Invasion Day 2022

I’d like to recommend a podcast for this season from the great broadcaster Boe Spearim, a Gamilaraay & Kooma radio host and podcaster located in Meanjin.

Monday to Thursday he hosts a radio show, Lets Talk, (hosted on Fridays by Karina Hogan) on 98.9 FM in Brisbane, the radio station owned and run by Brisbane Indigenous Media Association (BIMA) that plays First Nations artists and country music. The show is taken around Australia by the National Indigenous Radio Service, and like many of the shows on BIMA, it is also available as a podcast, which is where I catch it.

I can highly recommended Lets Talk, but I’m actually here to get you to listen to Boe’s independent project, Frontier War Stories. In his words:

Frontier War Stories is a podcast dedicated to truth telling about a side of Australian history that has been left out of the history books. In each episode I speak to Aboriginal and non-Aboriginal people about research, books and oral histories which document the first 140 years of conflict and resistance. These times are the frontier wars, and these are our war stories.”

In the lead-up to “Australia’s” Invasion Day, January 26th, Boe has posted a podcast he’s made from a chat he had with former politician and archivist Michael Organ. They talk about the “founding figures” of the place now known as Australia (all my quotations) including Lieutenant James Cook, the guy who has a LOT of statues dedicated to him around this land. I wonder if anyone has ever investigated if there is a correlation between amount of statues devoted to a person and the amount of people who suffered because of the doings of that person. Suffice to say that in this instance the tally on both sides is high.

Boe is a deep thinker and a generous conversationalist, allowing his guests the space to make their point but always keeping the show rolling. I highly recommend, and if you can, I encourage you to fund his future podcasts via PodBean too.

And an added extra – if you don’t mind a bit of time travel in terms of the news and issues broached in your podcasts, I absolutely loved Wild Black Women, also from BIMA. Dr Chelsea Bond and Angelina Hurley wrapped up their show a little less than 2 years ago, but the colony being the colony, I’d say a lot of their content would stand today (I listened to it at the time so I’d be interested to hear if my recollection is incorrect.) They are wild in the sense of being incensed, but do it with good humour and so much integrity, and they taught me a lot. Since I missed attending their outside broadcast on Whadjuk Noongar Boodjar back in 2020 (to my shame I was a couple of weeks behind in my listening so I found out it was happening after it was broadcast) I will also say here a huge thank you to them both. Amazing, generous black women.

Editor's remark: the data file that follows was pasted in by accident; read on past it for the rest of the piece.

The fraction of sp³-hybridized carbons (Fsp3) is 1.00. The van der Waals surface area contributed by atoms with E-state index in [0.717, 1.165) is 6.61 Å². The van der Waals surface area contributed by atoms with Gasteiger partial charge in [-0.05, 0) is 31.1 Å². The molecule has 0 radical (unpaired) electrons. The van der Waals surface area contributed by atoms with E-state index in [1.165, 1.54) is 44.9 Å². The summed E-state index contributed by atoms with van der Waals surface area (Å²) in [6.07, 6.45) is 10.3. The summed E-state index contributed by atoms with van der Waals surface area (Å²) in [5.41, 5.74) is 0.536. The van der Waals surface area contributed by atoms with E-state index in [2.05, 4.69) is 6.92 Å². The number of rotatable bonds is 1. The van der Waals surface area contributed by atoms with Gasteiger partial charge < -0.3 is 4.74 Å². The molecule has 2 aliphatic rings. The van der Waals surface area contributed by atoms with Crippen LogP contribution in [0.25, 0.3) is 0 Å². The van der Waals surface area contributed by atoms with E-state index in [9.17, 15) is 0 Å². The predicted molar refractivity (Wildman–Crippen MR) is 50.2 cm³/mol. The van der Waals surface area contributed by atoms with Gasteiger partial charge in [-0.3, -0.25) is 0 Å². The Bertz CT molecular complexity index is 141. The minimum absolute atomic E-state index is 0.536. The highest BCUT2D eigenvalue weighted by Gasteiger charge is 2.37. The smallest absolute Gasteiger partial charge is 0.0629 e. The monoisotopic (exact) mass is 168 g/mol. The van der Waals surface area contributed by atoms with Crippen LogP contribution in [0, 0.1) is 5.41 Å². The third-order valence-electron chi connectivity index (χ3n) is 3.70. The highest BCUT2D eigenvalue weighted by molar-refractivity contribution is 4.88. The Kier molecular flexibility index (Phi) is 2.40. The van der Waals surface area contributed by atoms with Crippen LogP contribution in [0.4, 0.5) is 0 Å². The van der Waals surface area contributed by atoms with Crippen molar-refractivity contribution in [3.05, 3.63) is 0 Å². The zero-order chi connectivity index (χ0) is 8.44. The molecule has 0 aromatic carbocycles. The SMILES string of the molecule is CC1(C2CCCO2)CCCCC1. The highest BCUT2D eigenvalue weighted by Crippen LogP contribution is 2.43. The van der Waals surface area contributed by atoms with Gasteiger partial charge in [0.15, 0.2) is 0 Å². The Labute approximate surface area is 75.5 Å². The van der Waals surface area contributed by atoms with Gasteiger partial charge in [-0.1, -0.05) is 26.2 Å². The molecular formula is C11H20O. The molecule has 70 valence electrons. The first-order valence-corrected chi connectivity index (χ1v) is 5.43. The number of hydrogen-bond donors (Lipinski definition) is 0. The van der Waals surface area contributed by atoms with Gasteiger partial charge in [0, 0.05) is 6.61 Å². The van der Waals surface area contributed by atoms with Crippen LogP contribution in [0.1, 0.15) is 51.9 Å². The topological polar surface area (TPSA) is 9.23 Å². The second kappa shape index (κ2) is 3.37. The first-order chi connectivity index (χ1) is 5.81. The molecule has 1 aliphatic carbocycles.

Categorized as Jewellery

Garland Magazine

I had a piece published last month in Garland Magazine’s 25th issue Craft Currencies – Value is in our own hands. Editor Dr Kevin Murray saw the work and asked me to write about the series Juukan Tears Offcuts that I made last year, through the lens of high/low, rich/poor, gallery/gift shop craft. It is an interesting series to talk about the links/divide between strata of craft, especially because the main work, Juukan Tears, was in the Indian Ocean Craft Triennial while the Offcuts were in the gift shop right across from it. To give a broader perspective I was able to reach out to fellow artist and purchaser of one of the Offcuts works Tanya Lee to talk about the impact and ramifications of having both sets of works in the same space.

You can read the article here. I also encourage you to read the piece by Bridget Kennedy about her practice too, it’s great to have a bunch of stories about her makings and happenings collected in the one place. She’s the issues designated Thinker Maker, and it’s a title she has well earned. Did you know she was also recently elected as a Councillor of Lane Cove in NSW? Community connection is her practice and her life.

While on the subject of Garland Magazine, you can also follow their socials to see the guest posts that I will be contributing over a couple of months, starting this week. Thematically linked to the current issue, the posts have the expected jewellery skew but will hopefully include a couple of sharp-ish turns from the usual line.